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Crime News Smiley Face Killers: The Hunt For Justice

Former Boston Police Officer Finds Smiley Face Graffiti Near Site Of Suspicious Death

Joe Fisher encountered multiple smiley faces near the Charles River that he believes are associated with almost a dozen drowning cases.

By Aly Vander Hayden

Since 2009, the bodies of more than 10 young men have been recovered from the Charles River in Boston, Massachusetts. While their deaths were ultimately ruled accidental or undetermined drownings by local officials, a team of retired investigators believes they could possibly be connected by a group of unknown serial killers. Known as the Smiley Face Killers, the alleged murderous gang targets college-aged men, dumps their bodies in local waterways and leaves behind smiley face symbols near the death sites.

In "Smiley Face Killers: The Hunt for Justice," which airs Saturdays at 7/6c on Oxygen, former New York Police Department detectives Kevin Gannon, Michael Donovan and Anthony Duarte and professor of criminal justice Dr. Lee Gilbertson investigate the drowning of William "Will" Hurley, a 24-year-old Navy veteran who went missing in 2009. While reexamining his death, the team discovered a smiley face had been painted near the river where his body was found. But this was not the first time law enforcement had come in contact with the eerie graffiti.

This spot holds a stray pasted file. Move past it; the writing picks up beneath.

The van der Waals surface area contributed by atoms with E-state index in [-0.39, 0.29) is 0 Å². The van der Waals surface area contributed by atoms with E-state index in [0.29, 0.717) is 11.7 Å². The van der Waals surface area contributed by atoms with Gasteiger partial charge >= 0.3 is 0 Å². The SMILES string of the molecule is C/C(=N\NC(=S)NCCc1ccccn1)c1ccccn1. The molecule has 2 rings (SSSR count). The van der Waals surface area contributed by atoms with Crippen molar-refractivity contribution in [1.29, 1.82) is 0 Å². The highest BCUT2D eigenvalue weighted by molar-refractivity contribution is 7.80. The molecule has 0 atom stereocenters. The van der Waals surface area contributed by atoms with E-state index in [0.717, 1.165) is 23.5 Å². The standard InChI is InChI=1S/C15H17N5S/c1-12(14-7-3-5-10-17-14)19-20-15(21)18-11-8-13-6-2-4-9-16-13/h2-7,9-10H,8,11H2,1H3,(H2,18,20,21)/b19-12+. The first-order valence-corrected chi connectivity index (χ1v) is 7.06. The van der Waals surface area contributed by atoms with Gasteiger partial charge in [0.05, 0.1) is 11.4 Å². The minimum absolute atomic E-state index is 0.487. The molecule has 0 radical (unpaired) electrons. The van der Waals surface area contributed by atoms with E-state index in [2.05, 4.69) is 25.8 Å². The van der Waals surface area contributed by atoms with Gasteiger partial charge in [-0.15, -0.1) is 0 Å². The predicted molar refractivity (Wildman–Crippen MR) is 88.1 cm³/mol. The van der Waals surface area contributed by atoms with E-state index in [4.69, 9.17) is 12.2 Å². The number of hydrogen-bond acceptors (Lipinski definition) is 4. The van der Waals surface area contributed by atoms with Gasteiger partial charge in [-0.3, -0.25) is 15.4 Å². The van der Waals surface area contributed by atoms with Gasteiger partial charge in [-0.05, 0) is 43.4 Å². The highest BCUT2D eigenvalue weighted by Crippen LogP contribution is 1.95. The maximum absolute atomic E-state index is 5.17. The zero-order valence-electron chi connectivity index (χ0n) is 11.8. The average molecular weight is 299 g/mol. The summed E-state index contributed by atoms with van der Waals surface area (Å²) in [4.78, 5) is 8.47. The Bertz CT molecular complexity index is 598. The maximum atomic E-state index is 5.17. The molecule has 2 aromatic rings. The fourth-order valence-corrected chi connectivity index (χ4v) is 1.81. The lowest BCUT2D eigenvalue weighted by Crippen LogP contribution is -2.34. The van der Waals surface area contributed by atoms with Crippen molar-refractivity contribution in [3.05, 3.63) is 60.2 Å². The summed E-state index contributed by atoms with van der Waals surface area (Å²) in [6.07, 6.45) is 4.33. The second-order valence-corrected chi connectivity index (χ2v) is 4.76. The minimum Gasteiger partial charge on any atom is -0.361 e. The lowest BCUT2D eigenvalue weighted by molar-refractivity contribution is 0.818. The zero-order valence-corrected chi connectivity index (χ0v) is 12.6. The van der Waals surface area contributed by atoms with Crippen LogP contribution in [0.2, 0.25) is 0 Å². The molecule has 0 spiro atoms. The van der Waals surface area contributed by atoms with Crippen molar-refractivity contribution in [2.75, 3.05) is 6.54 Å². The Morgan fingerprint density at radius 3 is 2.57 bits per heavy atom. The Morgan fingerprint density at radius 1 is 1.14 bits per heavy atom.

[Photo: "Smiley Face Killers: The Hunt for Justice" Screengrab]

Retired Boston Police officer Joe Fisher told Gannon that he encountered multiple smiley faces near the river's edge that he believes are associated with almost a dozen drowning cases. Fisher explained that in 2015, he found the first smiley face spray-painted on an electrical box by the Boston Harbor.

"I see the smiley face, and there's three stars above it," Fisher told Gannon. "And it occurs to me at that point three of the victims had gone missing into the Boston Harbor. Smiley face, three stars, three victims recovered by Boston police."

[Photo: Courtesy of Joe Fisher]

Fisher then searched the area surrounding 99 Nashua Street, the last known location of Will Hurley, and discovered a second smiley face had been spray-painted on a slab of concrete.

"So there is a pattern that's been growing here in Boston," contended Fisher.

Though each symbol is stylized differently, the two former investigators believe they are linked. In the past, Gannon has noted that the smiley faces often differ in shape, size and color.

[Photo: "Smiley Face Killers: The Hunt for Justice" Screengrab]

Gannon and "The Hunt for Justice" team allege the serial killers form a highly sophisticated interstate network that uses the dark web for communication. Their supposed kill zone stretches from East Coast cities to Midwest college towns, and similar graffiti has been located at sites related to other disappearances and drowning deaths of young men. 

"I had heard of the Smiley Face theory before and wasn't sure I was on board with that," Hurley's mother, Lynn Martin, told Oxygen.com. "But the more I hear and the more I talk to Kevin [Gannon], I kind of agree with their theory. But I have known about several of the other drownings. In fact, I'm Facebook friends with a couple of the other mothers [of the drowning victims] that were missing and found around the same time as my son."

To learn more about the Smiley Face Killers and the case of Will Hurley, watch "Smiley Face Killers: The Hunt for Justice," airing Saturdays at 7/6 on Oxygen.

[Photo: Courtesy of Lynn Martin]